We all know by now that Dravet is unpredictable and always changing. Especially while kids are young. Take this week for example. Cole has been doing really well, only needing a small dose rescue meds a couple of times a week for the last couple of weeks. Wednesday he had a lot of small seizures and struggled near the end of school and into the evening. Schools have been closing for Norovirus out here and I decided to keep him home on Thursday just in case he was getting sick. Thursday rolls around and we are supposed to have beautiful weather. 70 degrees! I couldn't just stay in the house, and Cole was doing really well, so I pulled a spontaneous trip to the zoo for a couple of hours out of no where. I was supposed to be going over to a friends house for something, but we ended up convincing them to come with us! Who wouldn't like to skip school to go to the zoo? (Mind you, their mom is responsible and we waited until they finished school to go).We were only there for an hour, which some people would say is not worth it, but we had a good time. Cole did great and Slugger was as much of an attraction as the animals on display. Everywhere we went, we heard kids say, "Look! It's a dog!" Who cares if there are lions and tigers? There's a dog here! :)

The animals seemed to get a kick out of Slugger too. Especially these donkeys at the children's farm. They were not paying any attention to the masses of pre-school kids on field trips, but when we walked up all 4 of them ran up to the fence and were totally interested in Slugger!Can't you just hear them say, "Hey, man! How did you get on the other side?"We came home and Cole ended up having a really weird seizure where he curled up in a ball and was extremely sensitive to touch. Never seen that kind before. Regardless, I sent him to school on Friday since it was one of his friend's birthday and he had been doing fine all morning. I was in the bath when I saw the nurses name pop up on my phone (yes, people..I bathe with my phone. I need to hear it if Cole is having a problem in school). I knew it must be a seizure, so I jumped out, dripping hair and all and ran around getting dressed while she explained what was going on. It took me 6 minutes, a little longer than usual *wink* , from the time she called me to the time I got there. Yeah, I am sure that I was quite a sight! Mascara circles under my eyes, looking like a drowned rat. I never could pull off the wet look :) So thanks Dravet, for reminding me that I do not have the right to shower-even if I am alone in the house.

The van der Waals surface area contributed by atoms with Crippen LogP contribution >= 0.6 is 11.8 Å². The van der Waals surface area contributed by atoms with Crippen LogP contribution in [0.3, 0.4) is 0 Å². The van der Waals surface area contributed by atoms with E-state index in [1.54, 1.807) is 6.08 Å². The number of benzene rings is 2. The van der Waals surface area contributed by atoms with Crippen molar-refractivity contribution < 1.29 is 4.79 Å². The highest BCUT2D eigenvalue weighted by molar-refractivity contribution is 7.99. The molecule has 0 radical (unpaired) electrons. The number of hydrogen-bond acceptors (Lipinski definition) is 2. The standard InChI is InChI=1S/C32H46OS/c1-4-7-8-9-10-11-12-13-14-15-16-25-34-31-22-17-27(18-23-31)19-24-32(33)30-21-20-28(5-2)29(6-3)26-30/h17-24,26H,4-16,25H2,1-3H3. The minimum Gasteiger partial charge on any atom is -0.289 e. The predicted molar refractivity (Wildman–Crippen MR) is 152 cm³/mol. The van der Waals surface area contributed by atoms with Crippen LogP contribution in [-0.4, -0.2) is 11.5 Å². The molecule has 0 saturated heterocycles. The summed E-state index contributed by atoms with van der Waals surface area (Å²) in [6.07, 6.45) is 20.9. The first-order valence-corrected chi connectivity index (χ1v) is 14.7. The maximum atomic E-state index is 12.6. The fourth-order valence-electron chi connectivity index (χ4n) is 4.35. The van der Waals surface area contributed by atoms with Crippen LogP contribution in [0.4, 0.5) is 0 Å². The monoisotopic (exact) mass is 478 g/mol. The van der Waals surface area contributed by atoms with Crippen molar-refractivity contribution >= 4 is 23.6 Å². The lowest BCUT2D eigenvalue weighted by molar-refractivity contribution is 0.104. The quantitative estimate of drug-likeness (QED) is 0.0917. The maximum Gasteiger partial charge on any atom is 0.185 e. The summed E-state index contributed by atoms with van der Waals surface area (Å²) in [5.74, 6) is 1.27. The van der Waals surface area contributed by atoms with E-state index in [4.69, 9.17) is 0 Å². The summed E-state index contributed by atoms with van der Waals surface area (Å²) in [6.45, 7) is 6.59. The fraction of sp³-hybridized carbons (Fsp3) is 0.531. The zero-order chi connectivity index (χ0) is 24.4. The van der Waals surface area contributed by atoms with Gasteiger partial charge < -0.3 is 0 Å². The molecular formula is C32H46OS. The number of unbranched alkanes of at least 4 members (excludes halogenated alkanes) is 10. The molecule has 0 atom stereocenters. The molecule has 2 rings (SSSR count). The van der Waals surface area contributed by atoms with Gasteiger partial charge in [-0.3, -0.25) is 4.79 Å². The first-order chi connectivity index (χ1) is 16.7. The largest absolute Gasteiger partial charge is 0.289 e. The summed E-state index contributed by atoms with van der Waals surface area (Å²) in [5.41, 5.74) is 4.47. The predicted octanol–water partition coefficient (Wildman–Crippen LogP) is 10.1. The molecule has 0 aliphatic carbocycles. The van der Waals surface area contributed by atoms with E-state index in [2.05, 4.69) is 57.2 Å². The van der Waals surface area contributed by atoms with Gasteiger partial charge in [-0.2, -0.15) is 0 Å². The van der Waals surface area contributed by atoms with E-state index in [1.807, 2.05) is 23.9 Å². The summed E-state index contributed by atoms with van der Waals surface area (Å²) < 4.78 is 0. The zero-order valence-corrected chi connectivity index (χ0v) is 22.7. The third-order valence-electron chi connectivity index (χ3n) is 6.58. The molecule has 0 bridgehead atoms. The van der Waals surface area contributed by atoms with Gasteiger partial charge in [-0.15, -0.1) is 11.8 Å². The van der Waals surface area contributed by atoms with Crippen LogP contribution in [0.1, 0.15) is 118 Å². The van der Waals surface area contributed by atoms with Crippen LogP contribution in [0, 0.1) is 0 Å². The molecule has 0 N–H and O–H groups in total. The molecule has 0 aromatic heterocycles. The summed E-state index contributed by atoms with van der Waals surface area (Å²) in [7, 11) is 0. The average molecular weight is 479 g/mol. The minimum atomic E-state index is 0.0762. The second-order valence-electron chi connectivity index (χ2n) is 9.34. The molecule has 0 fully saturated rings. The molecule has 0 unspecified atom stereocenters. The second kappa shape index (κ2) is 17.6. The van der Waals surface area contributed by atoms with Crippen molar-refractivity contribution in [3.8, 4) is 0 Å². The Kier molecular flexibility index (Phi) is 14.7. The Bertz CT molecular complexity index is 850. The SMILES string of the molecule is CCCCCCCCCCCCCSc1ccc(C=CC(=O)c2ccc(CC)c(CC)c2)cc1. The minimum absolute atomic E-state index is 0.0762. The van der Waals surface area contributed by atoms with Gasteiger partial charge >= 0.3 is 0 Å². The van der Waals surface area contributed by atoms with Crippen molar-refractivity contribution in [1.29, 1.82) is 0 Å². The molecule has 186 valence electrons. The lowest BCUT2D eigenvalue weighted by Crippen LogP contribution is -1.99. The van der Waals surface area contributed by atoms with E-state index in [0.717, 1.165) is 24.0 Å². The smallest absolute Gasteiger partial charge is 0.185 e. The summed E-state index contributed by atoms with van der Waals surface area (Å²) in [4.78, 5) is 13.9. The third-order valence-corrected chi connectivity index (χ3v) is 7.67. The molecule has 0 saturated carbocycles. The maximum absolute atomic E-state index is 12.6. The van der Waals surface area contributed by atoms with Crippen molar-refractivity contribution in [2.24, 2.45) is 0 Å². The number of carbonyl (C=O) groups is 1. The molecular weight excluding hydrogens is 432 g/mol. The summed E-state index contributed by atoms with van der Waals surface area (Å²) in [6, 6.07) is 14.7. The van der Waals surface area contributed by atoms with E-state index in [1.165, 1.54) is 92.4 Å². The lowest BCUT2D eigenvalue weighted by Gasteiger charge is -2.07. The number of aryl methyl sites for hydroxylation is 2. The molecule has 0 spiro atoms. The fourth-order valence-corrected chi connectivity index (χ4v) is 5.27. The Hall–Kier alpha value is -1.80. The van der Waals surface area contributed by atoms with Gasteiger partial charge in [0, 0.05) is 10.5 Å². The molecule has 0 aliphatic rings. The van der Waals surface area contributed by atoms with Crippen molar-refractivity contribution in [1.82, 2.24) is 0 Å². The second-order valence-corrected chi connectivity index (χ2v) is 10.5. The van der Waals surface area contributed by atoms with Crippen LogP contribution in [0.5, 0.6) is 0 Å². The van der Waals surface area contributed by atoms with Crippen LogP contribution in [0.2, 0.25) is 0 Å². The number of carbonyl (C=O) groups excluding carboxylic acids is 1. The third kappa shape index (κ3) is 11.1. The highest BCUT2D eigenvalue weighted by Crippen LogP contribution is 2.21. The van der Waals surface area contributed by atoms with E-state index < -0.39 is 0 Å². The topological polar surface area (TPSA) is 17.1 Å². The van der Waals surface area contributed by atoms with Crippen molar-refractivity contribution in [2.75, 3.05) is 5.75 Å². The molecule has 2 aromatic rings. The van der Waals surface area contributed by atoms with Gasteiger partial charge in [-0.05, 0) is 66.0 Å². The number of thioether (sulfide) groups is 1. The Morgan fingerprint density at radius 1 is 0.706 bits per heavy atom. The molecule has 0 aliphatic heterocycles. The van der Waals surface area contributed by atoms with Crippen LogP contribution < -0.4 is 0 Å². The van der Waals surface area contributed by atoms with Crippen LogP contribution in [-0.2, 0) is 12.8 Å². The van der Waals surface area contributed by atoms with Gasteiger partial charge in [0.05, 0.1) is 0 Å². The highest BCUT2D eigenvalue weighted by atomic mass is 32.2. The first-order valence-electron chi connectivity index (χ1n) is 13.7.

This particular seizure was, once again, different than what we have been seeing lately. He bit his tongue, which he has only done once before, so he was bleeding (me-I am not so lucky). He also just passed out and went into a full tonic-clonic, no small leader seizures. He used to do this all of the time, but it has been a while since he has just fallen on his head. He has a nice bump to match the permanent one on the other side. A constant reminder of the days when he used to have atonic drop seizures and would hit the same place over and over as he fell. Lots and lots of drool and for a while I thought I was going to have to take him to the ER for suctioning. Even after the seizure stopped, he was really junky and I could hear rattling in his lungs. I was pounding on his back and encouraging him to swallow, but he was unconscious. I was certain he was going to aspirate. Every time without fail, when we go to the hospital (no matter how long we are there) Cole picks up whatever is floating in the air. So you can understand why I was hesitant to pack up and possibly make things worse. After a 3 1/2 hour post ictal phase, he woke up and was able to clear the phlegm. Thank goodness!